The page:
[...] One had to go away from the two dead animals, then an hour later they were in total deterioration, that quick is the effect of this vegetable toxic.

    Arthur Reinink

  7. Arthur Reinink writes:
    «The fruit is fatal...»

    19 seconds into the video at , the fellow sure doesn't seem to be very concerned about stinging hairs on the fruit (I've seen it suggested elsewhere that the fruit is also covered with the stinging hairs) or extreme toxicity.

  8. Hi, just an additional comment on post sting treatment, use wax strips or tape to remove the stings, keep restriping until you think the stings have been removed. If you have a steroid/numbing cream in your first aid kit apply, then cover with gauze and bandage the area to stop air getting to the sting site. You may want to repeat the waxing step when you are able to stand having another try, then re-bandage Seek medical aid if you need to - this sting can apparently cause anaphylaxis. Personal experience - pain slowed around 6 hours post sting, with the area still sensitive after 20 hours but ok.

  9. Hey, I'm not sure if you just got the name confused or are lying, but if you're lying it's not very funny as the alocasia plant is very poisonous and contact can result in extreme skin and eye irritation while consumption can cause death.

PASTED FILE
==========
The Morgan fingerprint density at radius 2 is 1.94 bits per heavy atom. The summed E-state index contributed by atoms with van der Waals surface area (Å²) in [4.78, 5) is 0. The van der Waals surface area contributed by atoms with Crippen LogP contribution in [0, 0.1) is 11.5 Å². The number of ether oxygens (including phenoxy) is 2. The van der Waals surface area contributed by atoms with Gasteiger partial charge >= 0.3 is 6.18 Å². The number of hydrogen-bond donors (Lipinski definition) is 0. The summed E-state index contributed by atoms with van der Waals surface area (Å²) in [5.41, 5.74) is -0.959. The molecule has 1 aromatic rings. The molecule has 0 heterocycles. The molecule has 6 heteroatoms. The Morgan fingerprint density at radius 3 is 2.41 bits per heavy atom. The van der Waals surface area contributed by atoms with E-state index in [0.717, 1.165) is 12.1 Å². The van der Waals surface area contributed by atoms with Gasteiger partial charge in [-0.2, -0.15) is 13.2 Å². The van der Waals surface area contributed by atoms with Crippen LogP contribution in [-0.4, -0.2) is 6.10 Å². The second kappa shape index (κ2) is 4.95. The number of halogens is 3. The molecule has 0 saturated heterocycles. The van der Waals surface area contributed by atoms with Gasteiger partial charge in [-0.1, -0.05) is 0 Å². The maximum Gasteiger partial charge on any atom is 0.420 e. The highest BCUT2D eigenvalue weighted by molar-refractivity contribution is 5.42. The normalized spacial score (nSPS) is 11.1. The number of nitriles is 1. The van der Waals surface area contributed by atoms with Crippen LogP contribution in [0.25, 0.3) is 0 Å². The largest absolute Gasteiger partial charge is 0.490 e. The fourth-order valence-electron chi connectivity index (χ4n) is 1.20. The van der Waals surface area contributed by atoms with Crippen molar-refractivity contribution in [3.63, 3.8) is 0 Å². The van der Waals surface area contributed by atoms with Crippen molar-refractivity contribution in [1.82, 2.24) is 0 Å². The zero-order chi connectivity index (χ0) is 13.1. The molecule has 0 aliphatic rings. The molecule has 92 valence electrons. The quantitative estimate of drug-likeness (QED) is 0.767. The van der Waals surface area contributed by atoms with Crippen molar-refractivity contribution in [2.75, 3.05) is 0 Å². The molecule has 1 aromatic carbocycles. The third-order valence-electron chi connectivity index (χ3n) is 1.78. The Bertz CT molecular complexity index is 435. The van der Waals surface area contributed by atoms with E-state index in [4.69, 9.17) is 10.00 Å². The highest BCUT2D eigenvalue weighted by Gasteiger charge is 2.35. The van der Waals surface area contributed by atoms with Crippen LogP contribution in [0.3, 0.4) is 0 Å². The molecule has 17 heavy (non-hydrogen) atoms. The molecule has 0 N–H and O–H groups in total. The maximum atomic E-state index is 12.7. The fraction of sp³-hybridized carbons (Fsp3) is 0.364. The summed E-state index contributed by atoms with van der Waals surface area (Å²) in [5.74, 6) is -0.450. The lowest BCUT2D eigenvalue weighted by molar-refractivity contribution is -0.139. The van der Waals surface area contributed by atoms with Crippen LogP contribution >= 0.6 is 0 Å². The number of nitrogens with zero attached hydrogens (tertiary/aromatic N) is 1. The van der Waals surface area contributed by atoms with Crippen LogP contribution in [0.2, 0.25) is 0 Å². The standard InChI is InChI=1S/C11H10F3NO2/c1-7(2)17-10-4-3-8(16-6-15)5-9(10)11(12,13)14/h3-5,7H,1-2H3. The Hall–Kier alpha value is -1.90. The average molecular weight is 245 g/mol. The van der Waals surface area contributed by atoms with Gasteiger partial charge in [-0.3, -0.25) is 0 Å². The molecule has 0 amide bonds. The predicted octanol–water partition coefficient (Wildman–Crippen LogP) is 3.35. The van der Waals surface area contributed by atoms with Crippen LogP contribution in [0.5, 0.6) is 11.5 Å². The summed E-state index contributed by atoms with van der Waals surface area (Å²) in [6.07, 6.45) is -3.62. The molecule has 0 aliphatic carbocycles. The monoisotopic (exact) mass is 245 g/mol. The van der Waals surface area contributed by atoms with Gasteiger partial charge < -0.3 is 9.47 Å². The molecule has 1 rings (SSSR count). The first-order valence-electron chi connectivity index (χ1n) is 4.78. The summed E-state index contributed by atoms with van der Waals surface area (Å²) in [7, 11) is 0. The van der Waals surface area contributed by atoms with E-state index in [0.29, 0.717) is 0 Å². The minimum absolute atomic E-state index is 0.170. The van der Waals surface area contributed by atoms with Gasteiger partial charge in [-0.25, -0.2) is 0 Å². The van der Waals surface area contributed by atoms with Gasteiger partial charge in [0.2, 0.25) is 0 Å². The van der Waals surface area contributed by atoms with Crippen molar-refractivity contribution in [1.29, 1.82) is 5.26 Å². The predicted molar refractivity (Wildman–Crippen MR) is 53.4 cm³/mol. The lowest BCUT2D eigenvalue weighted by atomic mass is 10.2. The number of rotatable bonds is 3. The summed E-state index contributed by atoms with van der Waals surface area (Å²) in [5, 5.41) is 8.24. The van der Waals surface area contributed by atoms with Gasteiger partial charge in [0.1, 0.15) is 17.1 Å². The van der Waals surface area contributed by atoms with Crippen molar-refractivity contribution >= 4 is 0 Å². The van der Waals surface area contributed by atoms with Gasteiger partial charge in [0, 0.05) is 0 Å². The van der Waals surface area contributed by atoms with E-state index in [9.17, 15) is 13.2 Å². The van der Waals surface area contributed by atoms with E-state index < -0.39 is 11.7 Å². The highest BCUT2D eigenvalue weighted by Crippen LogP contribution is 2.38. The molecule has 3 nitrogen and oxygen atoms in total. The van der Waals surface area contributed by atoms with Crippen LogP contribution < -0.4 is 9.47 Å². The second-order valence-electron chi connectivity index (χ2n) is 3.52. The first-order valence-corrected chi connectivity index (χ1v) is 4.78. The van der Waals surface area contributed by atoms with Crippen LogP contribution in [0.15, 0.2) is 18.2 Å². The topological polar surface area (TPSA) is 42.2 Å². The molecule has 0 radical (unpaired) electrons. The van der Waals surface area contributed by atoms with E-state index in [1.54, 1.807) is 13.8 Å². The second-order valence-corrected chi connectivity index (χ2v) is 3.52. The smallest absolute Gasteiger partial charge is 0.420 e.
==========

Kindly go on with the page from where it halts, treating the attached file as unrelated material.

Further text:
1. Alocasia is not very poisonous. It's actually edible, while it contains crystals of calcium oxalate (which is also found in rhubarb and spinach) that may irritate the mucous membranes. It will never cause extreme skin irritation or death.
      Although I agree that he may have gotten the name confused, because I don't see how one can squeeze alocasia.

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  11. Cungevoi /Alocasia/ Green Lilly, is toxic. However, the correct method of applying as a treatment for Stinging Tree is to apply the sap to the affected area of the skin. Do NOT ingest it or get it near the face under any circumstances. A friend of mine got a sting on his arm and immediately immersed it in a nearby creek. The cold water did give relief though it was not good at first and seemed to make it worse. This is actually quite odd as most people (including my Mother) complain about recurring pain for up to 12 months whenever touching something cold.